So, you’ve sent some enthusiastic readers of your newsletter to your website. What next? Well, Google Analytics (‘GA’) reports on all the visitors to your website so the first thing you can do is understand how many of them came via a newsletter campaign. This in itself can be a useful metric but the number of visits to a site is seldom enough. Getting visitors to take some kind of action is where the money is, often literally.

The objective here is to create ‘funnels’ through your website that end at ‘conversion goals’. On an e-commerce site, the shopping process itself is one of the most important funnels. It often begins at a product category page (such as ‘Men’s shirts’), then the product itself (‘Dark blue Polo shirt, size = Medium, quantity = 1’). Then the basket page, the checkout page, payment processing and ending up with the ‘Thank you’ page. In this example, getting people to the ‘Thank you’ page is the goal.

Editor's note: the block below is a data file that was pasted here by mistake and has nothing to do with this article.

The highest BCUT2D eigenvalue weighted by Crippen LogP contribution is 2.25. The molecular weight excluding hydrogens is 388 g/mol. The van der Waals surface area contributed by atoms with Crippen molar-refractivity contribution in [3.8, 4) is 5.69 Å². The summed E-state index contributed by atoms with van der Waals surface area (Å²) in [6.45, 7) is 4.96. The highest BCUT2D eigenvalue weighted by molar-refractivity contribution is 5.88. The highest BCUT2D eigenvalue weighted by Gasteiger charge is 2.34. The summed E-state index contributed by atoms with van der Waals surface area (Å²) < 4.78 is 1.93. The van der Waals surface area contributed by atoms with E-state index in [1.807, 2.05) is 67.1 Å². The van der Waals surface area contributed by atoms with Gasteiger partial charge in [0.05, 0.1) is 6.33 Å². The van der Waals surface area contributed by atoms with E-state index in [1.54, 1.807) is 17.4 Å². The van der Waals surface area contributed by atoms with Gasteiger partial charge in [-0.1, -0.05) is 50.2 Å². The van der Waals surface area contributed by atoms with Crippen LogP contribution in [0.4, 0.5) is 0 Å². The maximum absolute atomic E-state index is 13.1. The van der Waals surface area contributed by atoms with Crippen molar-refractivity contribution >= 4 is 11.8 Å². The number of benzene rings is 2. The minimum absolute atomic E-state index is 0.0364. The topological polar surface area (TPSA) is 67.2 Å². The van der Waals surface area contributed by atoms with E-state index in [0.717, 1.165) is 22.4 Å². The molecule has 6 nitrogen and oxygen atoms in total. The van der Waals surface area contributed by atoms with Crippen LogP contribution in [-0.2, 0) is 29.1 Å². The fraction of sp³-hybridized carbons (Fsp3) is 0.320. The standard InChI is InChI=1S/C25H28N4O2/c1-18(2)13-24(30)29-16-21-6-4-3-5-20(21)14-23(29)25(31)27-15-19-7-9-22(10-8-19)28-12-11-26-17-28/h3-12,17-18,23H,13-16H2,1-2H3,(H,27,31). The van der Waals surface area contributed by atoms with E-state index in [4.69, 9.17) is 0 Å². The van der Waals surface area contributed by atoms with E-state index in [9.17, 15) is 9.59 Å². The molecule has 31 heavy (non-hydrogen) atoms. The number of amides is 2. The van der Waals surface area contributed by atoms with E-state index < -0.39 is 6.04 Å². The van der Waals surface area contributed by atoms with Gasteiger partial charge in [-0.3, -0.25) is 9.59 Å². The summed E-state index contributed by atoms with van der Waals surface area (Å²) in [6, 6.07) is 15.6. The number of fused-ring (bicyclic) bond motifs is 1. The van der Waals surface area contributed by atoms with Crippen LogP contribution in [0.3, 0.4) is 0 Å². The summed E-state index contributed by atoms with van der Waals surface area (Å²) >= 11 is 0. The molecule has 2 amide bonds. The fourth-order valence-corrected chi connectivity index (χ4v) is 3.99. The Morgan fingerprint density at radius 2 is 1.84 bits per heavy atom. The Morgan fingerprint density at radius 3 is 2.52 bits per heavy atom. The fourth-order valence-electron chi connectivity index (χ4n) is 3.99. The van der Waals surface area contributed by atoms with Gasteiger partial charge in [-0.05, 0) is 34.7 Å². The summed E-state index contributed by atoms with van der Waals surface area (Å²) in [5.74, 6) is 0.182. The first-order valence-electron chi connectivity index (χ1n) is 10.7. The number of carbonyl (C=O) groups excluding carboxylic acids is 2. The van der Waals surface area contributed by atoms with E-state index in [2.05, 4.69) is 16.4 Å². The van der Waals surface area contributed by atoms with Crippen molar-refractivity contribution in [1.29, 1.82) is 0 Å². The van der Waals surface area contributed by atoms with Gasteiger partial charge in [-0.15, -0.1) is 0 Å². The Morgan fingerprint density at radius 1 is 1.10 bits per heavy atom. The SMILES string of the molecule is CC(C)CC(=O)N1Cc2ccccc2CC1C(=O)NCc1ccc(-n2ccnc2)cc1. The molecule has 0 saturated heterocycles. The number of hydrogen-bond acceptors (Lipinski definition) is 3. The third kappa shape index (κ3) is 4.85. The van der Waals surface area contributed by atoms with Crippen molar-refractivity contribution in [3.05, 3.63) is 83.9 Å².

On business to business websites, you might wish to define other sorts of goals. For example:

  • Signing up for an email newsletter
  • Completing an enquiry form or a ‘call me back’ form
  • Visiting the ‘Contact us’ page

More about ‘conversions goals’

GA allows you to define and report on up to 20 ‘conversion goals’. These can be when a visitor:

  • reaches a specific page on your website
  • spends more than a specific amount of time on the site
  • visits more than a specific number of pages

So for example, on an e-commerce site, you could set up a goal for ‘when a visitor has completed a purchase’. Common page destinations for this are the ‘/thank-you’ page or the ‘/checkout’ page.

How to set up a conversion goal in Google Analytics

  • Login to your google analytics account at
  • Click on the name of your account
  • Click on ‘Edit’ on the right hand side of the next page (under the ‘Actions’ title)

You should find the goals section about half way down the page.

  • Click ‘Add goal’, give it a name, and select Goal Type = URL Destination
  • You don’t at this stage need to create a ‘funnel’

How to test that your conversion goal is working

When you’ve set up a goal, you’ll need to leave GA to run for a few days to gather information. This will allow you to confirm that it’s working properly. Remember that GA only updates once every 24 hours.